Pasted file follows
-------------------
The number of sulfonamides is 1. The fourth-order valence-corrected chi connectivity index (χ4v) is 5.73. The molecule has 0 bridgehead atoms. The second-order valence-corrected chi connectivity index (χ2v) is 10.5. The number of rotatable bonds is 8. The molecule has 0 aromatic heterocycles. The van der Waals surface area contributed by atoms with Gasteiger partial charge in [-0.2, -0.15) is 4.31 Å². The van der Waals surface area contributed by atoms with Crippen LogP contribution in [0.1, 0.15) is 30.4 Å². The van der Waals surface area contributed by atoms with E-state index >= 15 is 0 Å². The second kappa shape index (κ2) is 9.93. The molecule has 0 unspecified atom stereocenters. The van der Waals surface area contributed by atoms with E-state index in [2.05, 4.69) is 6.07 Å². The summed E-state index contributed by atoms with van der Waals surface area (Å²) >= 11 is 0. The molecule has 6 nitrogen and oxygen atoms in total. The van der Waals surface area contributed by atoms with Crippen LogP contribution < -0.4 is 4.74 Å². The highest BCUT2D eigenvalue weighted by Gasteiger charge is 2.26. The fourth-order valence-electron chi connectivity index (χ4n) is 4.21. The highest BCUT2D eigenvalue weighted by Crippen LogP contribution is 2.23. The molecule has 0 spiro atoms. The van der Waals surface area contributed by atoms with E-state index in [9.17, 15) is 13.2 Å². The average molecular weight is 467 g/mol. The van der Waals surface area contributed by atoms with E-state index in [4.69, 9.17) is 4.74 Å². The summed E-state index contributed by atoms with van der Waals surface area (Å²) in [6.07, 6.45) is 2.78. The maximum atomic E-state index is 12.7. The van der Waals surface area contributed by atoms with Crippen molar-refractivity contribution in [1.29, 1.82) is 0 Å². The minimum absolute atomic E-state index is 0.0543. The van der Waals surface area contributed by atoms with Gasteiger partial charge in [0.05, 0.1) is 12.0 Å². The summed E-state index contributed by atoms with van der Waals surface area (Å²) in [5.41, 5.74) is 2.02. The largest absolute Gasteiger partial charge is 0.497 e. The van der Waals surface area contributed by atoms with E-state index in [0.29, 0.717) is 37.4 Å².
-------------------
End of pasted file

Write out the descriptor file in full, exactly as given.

The number of sulfonamides is 1. The fourth-order valence-corrected chi connectivity index (χ4v) is 5.73. The molecule has 0 bridgehead atoms. The second-order valence-corrected chi connectivity index (χ2v) is 10.5. The number of rotatable bonds is 8. The molecule has 0 aromatic heterocycles. The van der Waals surface area contributed by atoms with Gasteiger partial charge in [-0.2, -0.15) is 4.31 Å². The van der Waals surface area contributed by atoms with Crippen LogP contribution in [0.1, 0.15) is 30.4 Å². The van der Waals surface area contributed by atoms with E-state index >= 15 is 0 Å². The second kappa shape index (κ2) is 9.93. The molecule has 0 unspecified atom stereocenters. The van der Waals surface area contributed by atoms with E-state index in [2.05, 4.69) is 6.07 Å². The summed E-state index contributed by atoms with van der Waals surface area (Å²) >= 11 is 0. The molecule has 6 nitrogen and oxygen atoms in total. The van der Waals surface area contributed by atoms with Crippen LogP contribution < -0.4 is 4.74 Å². The highest BCUT2D eigenvalue weighted by Gasteiger charge is 2.26. The fourth-order valence-electron chi connectivity index (χ4n) is 4.21. The highest BCUT2D eigenvalue weighted by Crippen LogP contribution is 2.23. The molecule has 0 spiro atoms. The van der Waals surface area contributed by atoms with E-state index in [9.17, 15) is 13.2 Å². The average molecular weight is 467 g/mol. The van der Waals surface area contributed by atoms with E-state index in [4.69, 9.17) is 4.74 Å². The summed E-state index contributed by atoms with van der Waals surface area (Å²) in [6.07, 6.45) is 2.78. The maximum atomic E-state index is 12.7. The van der Waals surface area contributed by atoms with Crippen molar-refractivity contribution in [1.29, 1.82) is 0 Å². The minimum absolute atomic E-state index is 0.0543. The van der Waals surface area contributed by atoms with Gasteiger partial charge in [0.05, 0.1) is 12.0 Å². The summed E-state index contributed by atoms with van der Waals surface area (Å²) in [5.41, 5.74) is 2.02. The largest absolute Gasteiger partial charge is 0.497 e. The van der Waals surface area contributed by atoms with E-state index in [0.29, 0.717) is 37.4 Å².